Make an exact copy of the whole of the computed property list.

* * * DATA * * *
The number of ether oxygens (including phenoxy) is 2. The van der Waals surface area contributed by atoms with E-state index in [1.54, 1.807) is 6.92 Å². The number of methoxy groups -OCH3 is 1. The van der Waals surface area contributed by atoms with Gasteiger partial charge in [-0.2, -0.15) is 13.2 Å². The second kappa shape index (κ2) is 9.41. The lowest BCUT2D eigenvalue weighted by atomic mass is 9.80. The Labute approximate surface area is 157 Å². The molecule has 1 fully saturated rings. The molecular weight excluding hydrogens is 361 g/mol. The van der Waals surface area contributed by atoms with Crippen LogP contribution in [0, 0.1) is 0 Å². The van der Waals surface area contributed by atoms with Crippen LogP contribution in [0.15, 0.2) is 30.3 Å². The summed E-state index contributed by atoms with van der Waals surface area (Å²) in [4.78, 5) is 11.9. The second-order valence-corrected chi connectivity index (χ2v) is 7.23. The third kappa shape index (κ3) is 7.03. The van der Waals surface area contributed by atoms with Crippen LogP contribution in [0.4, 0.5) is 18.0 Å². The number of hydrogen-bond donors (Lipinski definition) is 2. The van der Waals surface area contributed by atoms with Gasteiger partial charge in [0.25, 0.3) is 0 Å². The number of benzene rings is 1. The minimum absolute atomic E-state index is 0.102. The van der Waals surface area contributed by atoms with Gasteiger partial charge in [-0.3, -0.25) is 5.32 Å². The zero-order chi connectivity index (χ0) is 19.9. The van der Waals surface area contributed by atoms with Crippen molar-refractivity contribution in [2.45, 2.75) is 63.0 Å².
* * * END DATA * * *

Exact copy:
The number of ether oxygens (including phenoxy) is 2. The van der Waals surface area contributed by atoms with E-state index in [1.54, 1.807) is 6.92 Å². The number of methoxy groups -OCH3 is 1. The van der Waals surface area contributed by atoms with Gasteiger partial charge in [-0.2, -0.15) is 13.2 Å². The second kappa shape index (κ2) is 9.41. The lowest BCUT2D eigenvalue weighted by atomic mass is 9.80. The Labute approximate surface area is 157 Å². The molecule has 1 fully saturated rings. The molecular weight excluding hydrogens is 361 g/mol. The van der Waals surface area contributed by atoms with Crippen LogP contribution in [0, 0.1) is 0 Å². The van der Waals surface area contributed by atoms with Crippen LogP contribution in [0.15, 0.2) is 30.3 Å². The summed E-state index contributed by atoms with van der Waals surface area (Å²) in [4.78, 5) is 11.9. The second-order valence-corrected chi connectivity index (χ2v) is 7.23. The third kappa shape index (κ3) is 7.03. The van der Waals surface area contributed by atoms with Crippen LogP contribution in [0.4, 0.5) is 18.0 Å². The number of hydrogen-bond donors (Lipinski definition) is 2. The van der Waals surface area contributed by atoms with Gasteiger partial charge in [0.25, 0.3) is 0 Å². The number of benzene rings is 1. The minimum absolute atomic E-state index is 0.102. The van der Waals surface area contributed by atoms with Gasteiger partial charge in [-0.3, -0.25) is 5.32 Å². The zero-order chi connectivity index (χ0) is 19.9. The van der Waals surface area contributed by atoms with Crippen molar-refractivity contribution in [2.45, 2.75) is 63.0 Å².